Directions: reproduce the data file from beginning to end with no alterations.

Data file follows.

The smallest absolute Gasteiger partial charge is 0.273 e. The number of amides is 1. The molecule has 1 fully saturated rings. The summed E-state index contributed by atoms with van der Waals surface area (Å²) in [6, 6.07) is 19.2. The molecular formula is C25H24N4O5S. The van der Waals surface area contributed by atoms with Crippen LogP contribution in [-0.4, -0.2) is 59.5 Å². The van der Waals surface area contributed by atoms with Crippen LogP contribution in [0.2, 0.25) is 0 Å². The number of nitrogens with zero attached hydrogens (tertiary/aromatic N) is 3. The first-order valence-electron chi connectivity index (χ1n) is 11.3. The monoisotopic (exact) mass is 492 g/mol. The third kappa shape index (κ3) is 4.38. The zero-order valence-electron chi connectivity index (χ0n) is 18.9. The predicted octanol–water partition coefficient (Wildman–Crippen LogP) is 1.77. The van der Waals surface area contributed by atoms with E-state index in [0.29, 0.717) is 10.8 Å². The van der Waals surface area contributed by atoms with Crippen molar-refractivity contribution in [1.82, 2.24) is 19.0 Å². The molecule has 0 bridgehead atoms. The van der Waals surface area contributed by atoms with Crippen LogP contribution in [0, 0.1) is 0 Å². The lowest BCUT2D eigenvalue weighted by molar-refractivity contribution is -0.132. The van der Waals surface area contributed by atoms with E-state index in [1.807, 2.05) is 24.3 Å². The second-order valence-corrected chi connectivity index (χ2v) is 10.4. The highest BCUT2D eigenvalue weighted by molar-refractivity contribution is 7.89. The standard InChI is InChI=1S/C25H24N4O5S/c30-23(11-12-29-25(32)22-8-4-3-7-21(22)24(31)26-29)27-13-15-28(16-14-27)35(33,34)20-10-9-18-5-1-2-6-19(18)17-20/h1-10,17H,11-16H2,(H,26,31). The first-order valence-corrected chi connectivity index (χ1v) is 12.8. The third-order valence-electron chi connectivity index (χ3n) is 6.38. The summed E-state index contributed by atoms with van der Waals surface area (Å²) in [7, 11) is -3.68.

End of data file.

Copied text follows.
The smallest absolute Gasteiger partial charge is 0.273 e. The number of amides is 1. The molecule has 1 fully saturated rings. The summed E-state index contributed by atoms with van der Waals surface area (Å²) in [6, 6.07) is 19.2. The molecular formula is C25H24N4O5S. The van der Waals surface area contributed by atoms with Crippen LogP contribution in [-0.4, -0.2) is 59.5 Å². The van der Waals surface area contributed by atoms with Crippen LogP contribution in [0.2, 0.25) is 0 Å². The number of nitrogens with zero attached hydrogens (tertiary/aromatic N) is 3. The first-order valence-electron chi connectivity index (χ1n) is 11.3. The monoisotopic (exact) mass is 492 g/mol. The third kappa shape index (κ3) is 4.38. The zero-order valence-electron chi connectivity index (χ0n) is 18.9. The predicted octanol–water partition coefficient (Wildman–Crippen LogP) is 1.77. The van der Waals surface area contributed by atoms with E-state index in [0.29, 0.717) is 10.8 Å². The van der Waals surface area contributed by atoms with Crippen molar-refractivity contribution in [1.82, 2.24) is 19.0 Å². The molecule has 0 bridgehead atoms. The van der Waals surface area contributed by atoms with Crippen LogP contribution in [0, 0.1) is 0 Å². The lowest BCUT2D eigenvalue weighted by molar-refractivity contribution is -0.132. The van der Waals surface area contributed by atoms with E-state index in [1.807, 2.05) is 24.3 Å². The second-order valence-corrected chi connectivity index (χ2v) is 10.4. The highest BCUT2D eigenvalue weighted by molar-refractivity contribution is 7.89. The standard InChI is InChI=1S/C25H24N4O5S/c30-23(11-12-29-25(32)22-8-4-3-7-21(22)24(31)26-29)27-13-15-28(16-14-27)35(33,34)20-10-9-18-5-1-2-6-19(18)17-20/h1-10,17H,11-16H2,(H,26,31). The first-order valence-corrected chi connectivity index (χ1v) is 12.8. The third-order valence-electron chi connectivity index (χ3n) is 6.38. The summed E-state index contributed by atoms with van der Waals surface area (Å²) in [7, 11) is -3.68.